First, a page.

Jun 17 2008

Image Replacement and Backgrounds

Having been around the CSS playground for a while now, I’ve seen the different techniques of image replacement , and I’d like to share my methods of doing so, and why I do so.

Heading Replacement

Sometimes, we really love a font or layer style so much, we decide we just have to make our headings to be images. Most commonly, this includes the H1 of the web-site, the logo. Considering the logo has a distinct and perfect look to it, quite rightfully it should usually be an image.

The Spanning Pool

There’s the handy IMG tag for us to use, but when thinking semantically, it’s better off keeping headings in heading tags. The goal is to give text-readers the proper text inside the heading, but for modern browsers to show the image in all its glory. It seems quite common, though, to keep a SPAN tag inside the heading to achieve the image replacement. Let me first show you what not to do.

\<h1\>\<span\>McArthur GFX\</span\>\</h1\>

h1 { background:url('images/logo.jpg') no-repeat; height:100px; width:300px;}span { **display:none; /\* wtf mates? \*/** }

This method does accomplish the proper aesthetic result, but has a few imperfections.

Firstly , we have an extra span tag inside the H1 tag. Not too big of deal. But it’s unnecessary, and therefore improper. Secondly , making the text have the property display:none may actually affect some text readers to the point that the all-important heading is ignored!


Conversely, we can use the CSS property text-indent to accomplish the same aesthetic goal, and leave the text in its proper display.

\<h1\>McArthur GFX\</h1\>

h1 { background:url('images/logo.jpg') no-repeat; height:100px; **text-indent:-9999px; /\* the bbq sauce \*/** width:300px;}

This essentially throws the text 10,000 pixels to the left, which is of course larger than any monitor (currently… wow that’ll be one big sucker). But when text readers look through the HTML, the text-indent is considered an entirely aesthetic change, and won’t affect them.

Partial Image Replacements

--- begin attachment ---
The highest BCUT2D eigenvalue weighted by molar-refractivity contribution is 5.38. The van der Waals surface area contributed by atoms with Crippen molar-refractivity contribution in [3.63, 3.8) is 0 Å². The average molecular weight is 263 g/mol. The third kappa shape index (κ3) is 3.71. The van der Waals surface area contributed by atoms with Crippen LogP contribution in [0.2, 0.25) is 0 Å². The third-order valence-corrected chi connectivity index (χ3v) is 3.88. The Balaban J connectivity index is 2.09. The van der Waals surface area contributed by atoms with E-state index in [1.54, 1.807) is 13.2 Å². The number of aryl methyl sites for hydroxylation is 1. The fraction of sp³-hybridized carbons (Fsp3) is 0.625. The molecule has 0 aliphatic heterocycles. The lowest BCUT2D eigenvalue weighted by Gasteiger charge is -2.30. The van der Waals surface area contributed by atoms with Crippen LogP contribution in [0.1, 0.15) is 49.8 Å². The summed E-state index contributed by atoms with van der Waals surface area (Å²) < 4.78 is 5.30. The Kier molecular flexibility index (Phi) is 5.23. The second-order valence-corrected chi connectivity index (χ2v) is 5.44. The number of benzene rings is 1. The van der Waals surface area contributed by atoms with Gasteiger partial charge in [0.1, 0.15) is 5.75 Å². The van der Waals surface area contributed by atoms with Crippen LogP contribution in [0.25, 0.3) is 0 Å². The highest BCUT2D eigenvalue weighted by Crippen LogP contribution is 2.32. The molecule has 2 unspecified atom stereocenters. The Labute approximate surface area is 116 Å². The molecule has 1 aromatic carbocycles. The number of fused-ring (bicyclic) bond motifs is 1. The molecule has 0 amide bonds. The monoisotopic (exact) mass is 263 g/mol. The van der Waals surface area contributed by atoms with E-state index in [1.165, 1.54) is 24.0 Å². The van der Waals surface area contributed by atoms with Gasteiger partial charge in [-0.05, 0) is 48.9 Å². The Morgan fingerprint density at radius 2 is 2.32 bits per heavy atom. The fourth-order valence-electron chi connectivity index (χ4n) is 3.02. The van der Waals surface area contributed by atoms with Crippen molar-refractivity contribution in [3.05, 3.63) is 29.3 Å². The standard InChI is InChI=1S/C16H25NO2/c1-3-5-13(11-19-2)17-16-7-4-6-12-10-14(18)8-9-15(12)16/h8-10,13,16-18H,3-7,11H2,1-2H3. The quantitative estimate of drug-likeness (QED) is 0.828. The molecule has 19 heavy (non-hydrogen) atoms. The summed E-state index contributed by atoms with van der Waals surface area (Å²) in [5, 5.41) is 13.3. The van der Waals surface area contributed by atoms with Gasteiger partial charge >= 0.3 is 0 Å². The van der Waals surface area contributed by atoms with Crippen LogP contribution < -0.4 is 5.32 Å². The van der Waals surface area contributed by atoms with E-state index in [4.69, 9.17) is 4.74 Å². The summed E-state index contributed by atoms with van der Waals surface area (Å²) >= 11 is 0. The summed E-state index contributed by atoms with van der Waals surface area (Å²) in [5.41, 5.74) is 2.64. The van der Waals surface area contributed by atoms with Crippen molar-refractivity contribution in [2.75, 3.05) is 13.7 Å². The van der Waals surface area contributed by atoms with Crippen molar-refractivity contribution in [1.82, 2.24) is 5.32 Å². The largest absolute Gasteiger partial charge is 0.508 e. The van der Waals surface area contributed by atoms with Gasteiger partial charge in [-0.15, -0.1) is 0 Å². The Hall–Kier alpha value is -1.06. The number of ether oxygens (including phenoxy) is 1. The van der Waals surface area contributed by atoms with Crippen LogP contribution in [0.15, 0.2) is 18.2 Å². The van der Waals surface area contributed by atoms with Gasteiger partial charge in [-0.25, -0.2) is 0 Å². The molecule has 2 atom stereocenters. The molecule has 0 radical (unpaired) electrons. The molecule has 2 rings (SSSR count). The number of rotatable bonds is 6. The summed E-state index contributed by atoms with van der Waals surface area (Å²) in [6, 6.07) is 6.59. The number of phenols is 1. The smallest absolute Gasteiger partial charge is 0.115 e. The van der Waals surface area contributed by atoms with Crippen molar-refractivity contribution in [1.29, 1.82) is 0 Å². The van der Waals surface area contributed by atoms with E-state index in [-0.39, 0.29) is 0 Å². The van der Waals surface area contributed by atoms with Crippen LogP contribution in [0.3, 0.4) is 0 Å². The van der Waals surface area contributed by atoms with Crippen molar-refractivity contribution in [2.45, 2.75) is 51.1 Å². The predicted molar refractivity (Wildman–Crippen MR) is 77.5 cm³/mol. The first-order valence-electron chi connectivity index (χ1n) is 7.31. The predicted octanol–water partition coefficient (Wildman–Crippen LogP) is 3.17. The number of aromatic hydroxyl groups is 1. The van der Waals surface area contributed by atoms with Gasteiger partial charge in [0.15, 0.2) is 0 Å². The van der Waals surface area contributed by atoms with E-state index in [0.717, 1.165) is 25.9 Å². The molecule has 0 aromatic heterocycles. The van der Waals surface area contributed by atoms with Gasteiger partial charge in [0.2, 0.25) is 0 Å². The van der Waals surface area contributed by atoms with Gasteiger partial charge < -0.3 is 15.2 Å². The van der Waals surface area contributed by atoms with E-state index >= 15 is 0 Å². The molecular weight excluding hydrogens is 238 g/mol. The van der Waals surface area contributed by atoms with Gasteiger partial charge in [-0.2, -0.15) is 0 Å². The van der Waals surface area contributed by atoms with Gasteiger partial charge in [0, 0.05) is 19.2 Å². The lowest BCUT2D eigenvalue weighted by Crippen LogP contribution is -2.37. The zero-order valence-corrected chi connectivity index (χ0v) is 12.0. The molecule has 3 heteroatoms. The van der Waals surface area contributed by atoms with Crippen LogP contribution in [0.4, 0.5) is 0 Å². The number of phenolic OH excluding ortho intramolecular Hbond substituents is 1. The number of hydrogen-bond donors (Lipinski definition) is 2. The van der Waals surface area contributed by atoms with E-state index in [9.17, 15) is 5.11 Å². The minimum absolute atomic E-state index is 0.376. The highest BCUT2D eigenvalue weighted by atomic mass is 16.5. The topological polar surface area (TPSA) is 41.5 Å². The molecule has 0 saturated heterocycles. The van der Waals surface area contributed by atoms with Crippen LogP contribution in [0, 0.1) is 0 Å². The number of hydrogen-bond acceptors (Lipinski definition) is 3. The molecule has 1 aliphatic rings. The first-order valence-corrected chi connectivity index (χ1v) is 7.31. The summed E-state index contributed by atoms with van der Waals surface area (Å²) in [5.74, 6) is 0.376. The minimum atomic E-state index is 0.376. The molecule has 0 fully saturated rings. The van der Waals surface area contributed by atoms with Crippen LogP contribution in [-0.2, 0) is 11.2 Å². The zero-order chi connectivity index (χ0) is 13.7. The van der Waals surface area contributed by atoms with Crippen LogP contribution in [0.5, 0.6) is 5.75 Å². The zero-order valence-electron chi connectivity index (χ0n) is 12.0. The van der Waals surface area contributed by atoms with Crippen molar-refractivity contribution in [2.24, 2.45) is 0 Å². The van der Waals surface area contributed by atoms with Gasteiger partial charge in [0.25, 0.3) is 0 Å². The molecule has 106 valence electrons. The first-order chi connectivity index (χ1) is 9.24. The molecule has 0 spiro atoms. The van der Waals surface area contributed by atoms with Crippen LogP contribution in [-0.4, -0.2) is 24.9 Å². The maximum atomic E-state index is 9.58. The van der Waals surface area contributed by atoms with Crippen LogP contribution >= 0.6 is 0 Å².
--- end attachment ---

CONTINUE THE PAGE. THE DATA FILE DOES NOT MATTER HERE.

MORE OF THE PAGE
There are plenty of occasions where we can create a background of an element with a nice gradiant or pattern and want it in the live version. But there’s going to be lots of elements using the same background. So we’ll use a similar technique as above, but just leave out the text indent.

\<ul id="nav"\> \<li\>\<a href=""\>A Cool Link\</a\>\<li\> \<li\>\<a href=""\>A Cold Link\</a\>\<li\> \<li\>\<a href=""\>A Warm Link\</a\>\<li\> \<li\>\<a href=""\>A Hawt Link\</a\>\<li\>\</ul\>

It’d stink to make the image and save it for every single instance with different text. So we just save the background, apply the background, and keep the text over it, so now we can change the text whenever we want. It can say anything too!

#nav li { background:('image/bg\_link.jpg') no-repeat; height:20px; width:80px;}

This will give all of the changeable links in #NAV to have the same button image. Great for adding new links, and changing old ones. And great on bandwidth and loading time, because now the visitor only needs to download one image to have the background for all.

The Pattern / Gradiant

What if your links simply have gradiant, or pattern of scan lines or something similar? We can make one teeny change to our CSS, and reduce bandwidth and loading even more!

#nav li { background:('image/bg\_link.jpg') **repeat-x; /\* the fast lane \*/** height:20px; width:80px;}

Save the gradiant as 1px by Xpx, depending on how long the gradiant changes. Or smallest dimension possible to contain the repeating pattern. With the dimension of 1px x 100px, that is massively smaller in file size than 100px by 100px, for example.

An added benefit to a repeating background is having the possibility of variable width. With a fixed width background for buttons, we must keep the text under a certain length or expect certain aesthetic doom. With a repeating background, you can remove the WIDTH property and let the buttons have a natural length based on the text.

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